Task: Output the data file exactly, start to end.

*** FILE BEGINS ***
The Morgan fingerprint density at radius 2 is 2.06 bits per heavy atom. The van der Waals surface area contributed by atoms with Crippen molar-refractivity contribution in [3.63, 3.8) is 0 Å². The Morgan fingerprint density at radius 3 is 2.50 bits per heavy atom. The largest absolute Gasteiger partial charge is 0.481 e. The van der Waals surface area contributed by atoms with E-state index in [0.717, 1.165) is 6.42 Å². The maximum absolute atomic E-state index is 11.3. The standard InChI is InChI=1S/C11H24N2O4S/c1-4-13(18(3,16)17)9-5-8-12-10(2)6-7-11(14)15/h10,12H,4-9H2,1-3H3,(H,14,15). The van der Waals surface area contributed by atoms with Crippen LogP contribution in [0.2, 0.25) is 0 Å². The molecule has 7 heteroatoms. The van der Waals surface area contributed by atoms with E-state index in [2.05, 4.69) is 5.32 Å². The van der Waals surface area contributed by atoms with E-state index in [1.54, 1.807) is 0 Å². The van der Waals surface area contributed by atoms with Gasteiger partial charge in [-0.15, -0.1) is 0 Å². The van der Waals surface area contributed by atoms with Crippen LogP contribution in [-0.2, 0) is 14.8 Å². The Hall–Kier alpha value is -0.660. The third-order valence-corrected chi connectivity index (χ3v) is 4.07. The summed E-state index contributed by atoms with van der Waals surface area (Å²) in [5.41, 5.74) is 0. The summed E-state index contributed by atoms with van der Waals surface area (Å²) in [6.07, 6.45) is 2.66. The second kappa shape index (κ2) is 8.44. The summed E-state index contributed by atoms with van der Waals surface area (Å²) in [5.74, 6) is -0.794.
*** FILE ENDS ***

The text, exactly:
The Morgan fingerprint density at radius 2 is 2.06 bits per heavy atom. The van der Waals surface area contributed by atoms with Crippen molar-refractivity contribution in [3.63, 3.8) is 0 Å². The Morgan fingerprint density at radius 3 is 2.50 bits per heavy atom. The largest absolute Gasteiger partial charge is 0.481 e. The van der Waals surface area contributed by atoms with E-state index in [0.717, 1.165) is 6.42 Å². The maximum absolute atomic E-state index is 11.3. The standard InChI is InChI=1S/C11H24N2O4S/c1-4-13(18(3,16)17)9-5-8-12-10(2)6-7-11(14)15/h10,12H,4-9H2,1-3H3,(H,14,15). The van der Waals surface area contributed by atoms with Crippen LogP contribution in [0.2, 0.25) is 0 Å². The molecule has 7 heteroatoms. The van der Waals surface area contributed by atoms with E-state index in [2.05, 4.69) is 5.32 Å². The van der Waals surface area contributed by atoms with E-state index in [1.54, 1.807) is 0 Å². The van der Waals surface area contributed by atoms with Gasteiger partial charge in [-0.15, -0.1) is 0 Å². The van der Waals surface area contributed by atoms with Crippen LogP contribution in [-0.2, 0) is 14.8 Å². The Hall–Kier alpha value is -0.660. The third-order valence-corrected chi connectivity index (χ3v) is 4.07. The summed E-state index contributed by atoms with van der Waals surface area (Å²) in [5.41, 5.74) is 0. The summed E-state index contributed by atoms with van der Waals surface area (Å²) in [6.07, 6.45) is 2.66. The second kappa shape index (κ2) is 8.44. The summed E-state index contributed by atoms with van der Waals surface area (Å²) in [5.74, 6) is -0.794.